The UFCW is the largest private sector union in the United States, representing 1.3 million professionals and their families in healthcare, grocery stores, meatpacking, food processing, retail shops and other industries. Our members serve our communities in all 50 states, Canada and Puerto Rico. Learn more about the UFCW’s work during COVID-19 at ufcw.org/coronavirus.
April 2, 2020
As Coronavirus Outbreak Increases Demands on Meatpacking Workers, Court Advances Lawsuit to Stop Dangerous USDA Rule that Threatens Food Safety
America’s Largest Meatpacking Union and Public Citizen Continue Effort to Halt USDA’s Dangerous New Pork Plant Line Speed Rule
WASHINGTON, D.C. – Today, United Food and Commercial Workers (UFCW) International Union and Public Citizen announced that their federal lawsuit to stop the United States Department of Agriculture’s (USDA) new swine slaughter modernization rule has been cleared to move forward following a ruling by the United States District Court for the District of Minnesota.
The lawsuit filed by UFCW International and UFCW Locals 663, 440 and 2, seeks to halt a USDA rule which eliminates the line speed limits in pork slaughter plants and turns inspection of our food over to the companies that produce it.
“America’s pork workers won an important victory with this ruling as our lawsuit moves forward to stop the USDA’s dangerous line speed rule. As we confront the coronavirus outbreak, these workers are more important than ever to protecting our food supply chain,” said UFCW International President Marc Perrone. “Stopping the USDA’s reckless pork lobby giveaway is essential to the safety of our country’s food and the hardworking men and women who produce it. We are proud to continue this fight to ensure food safety never takes a backseat to corporate profits.”
The nation’s union for meatpacking and food processing workers is challenging the rule as unsafe for workers. The court largely denied USDA’s efforts to dismiss claims brought by the unions.
The ruling, by Judge Joan Ericksen of the United States District Court for the District of Minnesota, held that the unions adequately alleged that the USDA’s explanations for disregarding the impact on worker safety when issuing its rule were not rational. Read more about the case.
In 2019, the USDA published a new rule for pork meat inspections which removes limits on line speeds in swine slaughter plants and turns over major meat inspection tasks from federal inspectors to meat companies.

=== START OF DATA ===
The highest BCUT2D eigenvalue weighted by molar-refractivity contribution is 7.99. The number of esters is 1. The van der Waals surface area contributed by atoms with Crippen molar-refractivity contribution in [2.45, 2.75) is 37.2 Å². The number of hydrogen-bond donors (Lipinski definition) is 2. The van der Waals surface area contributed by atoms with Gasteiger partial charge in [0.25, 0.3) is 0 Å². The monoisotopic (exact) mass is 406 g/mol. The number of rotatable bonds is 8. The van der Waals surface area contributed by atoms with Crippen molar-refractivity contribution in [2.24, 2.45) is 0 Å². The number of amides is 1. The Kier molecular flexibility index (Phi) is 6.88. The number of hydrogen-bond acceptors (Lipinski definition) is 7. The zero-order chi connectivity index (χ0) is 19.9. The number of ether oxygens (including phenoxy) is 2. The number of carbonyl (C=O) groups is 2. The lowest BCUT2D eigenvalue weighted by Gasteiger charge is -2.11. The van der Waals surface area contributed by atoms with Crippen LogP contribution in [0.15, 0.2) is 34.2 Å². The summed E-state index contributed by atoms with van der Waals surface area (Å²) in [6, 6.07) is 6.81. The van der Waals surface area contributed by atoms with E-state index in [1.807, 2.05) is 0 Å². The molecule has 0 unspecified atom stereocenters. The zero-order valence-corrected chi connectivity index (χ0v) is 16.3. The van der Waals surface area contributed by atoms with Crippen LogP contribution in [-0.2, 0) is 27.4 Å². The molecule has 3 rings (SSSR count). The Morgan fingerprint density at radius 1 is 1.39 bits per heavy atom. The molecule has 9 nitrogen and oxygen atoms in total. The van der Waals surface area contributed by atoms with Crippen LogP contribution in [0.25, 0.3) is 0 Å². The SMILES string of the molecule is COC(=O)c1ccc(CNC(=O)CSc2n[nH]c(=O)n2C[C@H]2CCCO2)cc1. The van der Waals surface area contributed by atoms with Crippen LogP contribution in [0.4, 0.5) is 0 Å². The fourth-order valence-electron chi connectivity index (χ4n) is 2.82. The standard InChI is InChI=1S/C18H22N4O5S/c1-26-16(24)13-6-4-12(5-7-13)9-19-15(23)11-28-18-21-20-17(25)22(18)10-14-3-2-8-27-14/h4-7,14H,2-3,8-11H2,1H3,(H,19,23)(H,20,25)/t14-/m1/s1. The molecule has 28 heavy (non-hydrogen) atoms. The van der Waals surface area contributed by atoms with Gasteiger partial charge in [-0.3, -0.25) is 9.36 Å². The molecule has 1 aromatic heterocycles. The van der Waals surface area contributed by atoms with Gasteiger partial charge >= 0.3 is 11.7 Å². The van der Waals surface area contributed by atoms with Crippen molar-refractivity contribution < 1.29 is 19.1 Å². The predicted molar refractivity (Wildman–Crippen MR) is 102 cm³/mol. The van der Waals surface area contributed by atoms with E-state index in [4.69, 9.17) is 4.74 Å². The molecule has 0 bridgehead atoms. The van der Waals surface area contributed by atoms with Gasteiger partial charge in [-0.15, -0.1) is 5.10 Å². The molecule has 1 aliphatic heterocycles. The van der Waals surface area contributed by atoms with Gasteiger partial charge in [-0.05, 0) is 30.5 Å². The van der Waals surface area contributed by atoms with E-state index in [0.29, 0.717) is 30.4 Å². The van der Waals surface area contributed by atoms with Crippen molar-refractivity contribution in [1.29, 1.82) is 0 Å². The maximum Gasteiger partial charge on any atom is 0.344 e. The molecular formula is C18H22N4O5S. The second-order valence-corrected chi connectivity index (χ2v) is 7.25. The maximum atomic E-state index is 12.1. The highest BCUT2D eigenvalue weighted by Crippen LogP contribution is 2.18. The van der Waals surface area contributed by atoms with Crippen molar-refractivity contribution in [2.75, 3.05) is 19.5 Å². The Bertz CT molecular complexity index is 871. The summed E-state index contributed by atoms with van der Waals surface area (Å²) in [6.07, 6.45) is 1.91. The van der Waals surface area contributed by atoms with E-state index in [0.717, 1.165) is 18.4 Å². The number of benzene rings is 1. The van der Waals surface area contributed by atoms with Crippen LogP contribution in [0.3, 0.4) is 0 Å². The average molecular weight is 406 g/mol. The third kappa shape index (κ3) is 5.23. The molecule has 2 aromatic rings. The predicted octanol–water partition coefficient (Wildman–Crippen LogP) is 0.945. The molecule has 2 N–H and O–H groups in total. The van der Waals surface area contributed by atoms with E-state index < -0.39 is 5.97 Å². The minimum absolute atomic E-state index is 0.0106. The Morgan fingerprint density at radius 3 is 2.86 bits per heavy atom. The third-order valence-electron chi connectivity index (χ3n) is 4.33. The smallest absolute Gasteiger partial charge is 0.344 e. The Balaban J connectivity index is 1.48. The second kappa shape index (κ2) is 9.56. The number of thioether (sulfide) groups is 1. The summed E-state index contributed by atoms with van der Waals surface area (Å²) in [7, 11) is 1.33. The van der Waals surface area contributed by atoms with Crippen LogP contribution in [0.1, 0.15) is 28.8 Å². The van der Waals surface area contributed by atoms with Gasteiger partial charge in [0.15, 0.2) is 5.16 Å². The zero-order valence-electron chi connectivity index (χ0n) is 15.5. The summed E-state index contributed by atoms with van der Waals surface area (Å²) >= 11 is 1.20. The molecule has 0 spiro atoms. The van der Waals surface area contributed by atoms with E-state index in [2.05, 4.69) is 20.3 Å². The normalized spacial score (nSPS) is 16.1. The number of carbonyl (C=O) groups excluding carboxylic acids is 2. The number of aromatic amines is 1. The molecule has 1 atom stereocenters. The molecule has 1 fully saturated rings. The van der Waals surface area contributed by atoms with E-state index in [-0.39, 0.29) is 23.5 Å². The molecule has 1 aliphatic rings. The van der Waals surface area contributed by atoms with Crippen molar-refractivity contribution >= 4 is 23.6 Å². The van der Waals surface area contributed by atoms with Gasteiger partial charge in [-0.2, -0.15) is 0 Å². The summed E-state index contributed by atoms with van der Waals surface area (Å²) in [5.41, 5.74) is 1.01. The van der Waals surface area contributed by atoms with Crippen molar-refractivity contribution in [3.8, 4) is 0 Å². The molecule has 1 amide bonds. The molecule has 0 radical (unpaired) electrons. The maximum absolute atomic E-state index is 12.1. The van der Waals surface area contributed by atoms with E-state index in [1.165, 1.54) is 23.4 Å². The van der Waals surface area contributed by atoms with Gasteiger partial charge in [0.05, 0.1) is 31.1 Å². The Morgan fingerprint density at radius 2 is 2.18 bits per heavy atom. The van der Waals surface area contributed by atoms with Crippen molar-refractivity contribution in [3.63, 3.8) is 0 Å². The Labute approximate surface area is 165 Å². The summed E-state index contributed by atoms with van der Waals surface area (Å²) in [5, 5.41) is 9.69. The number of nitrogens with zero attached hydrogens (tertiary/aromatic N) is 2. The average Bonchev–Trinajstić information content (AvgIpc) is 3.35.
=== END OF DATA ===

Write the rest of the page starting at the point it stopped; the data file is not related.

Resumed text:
- The UFCW represents about 250,000 workers in the meatpacking and food processing industries and 30,000 workers in pork plants. UFCW members handle 71 percent of all hogs slaughtered and processed in the United States.
- In May 2018, more than 6,500 UFCW members who work in pork plants submitted comments to the USDA in opposition to the proposed rule that would increase the line speeds where they work, threatening both them and the consumers they serve.
- All the UFCW locals who are parties in the lawsuit represent pork slaughter workers. UFCW Local 663 is based in Brooklyn Center, Minn.; UFCW Local 440 is based in Denison, Iowa; and UFCW Local 2 is based in Bel Aire, Kan.
The Modernization of Swine Slaughter Inspection rule will hurt workers across the country.
Hazards of Modernization of Swine Slaughter Inspection Rule:
- The Modernization of Swine Slaughter Inspection rule removes all limitations on line speeds in hog slaughter plants which will endanger the health and safety of tens of thousands of workers in the hog slaughter industry.
- Even at current line speeds, swine slaughter and processing workers face many job risks that can lead to severe injury, illness and death.
- There is no evidence that line speed increases can be done in a manner that ensures food and worker safety.
- In 1997, the USDA created a pilot program called the HACCP-Based Inspection Models Project (HIMP) which allowed five hog slaughter plants to test a new food safety program. The hog slaughter pilot program revealed serious safety issues including a Clemens food plant in Pennsylvania which reported injuries severe enough that two workers were hospitalized, and one suffered an amputation.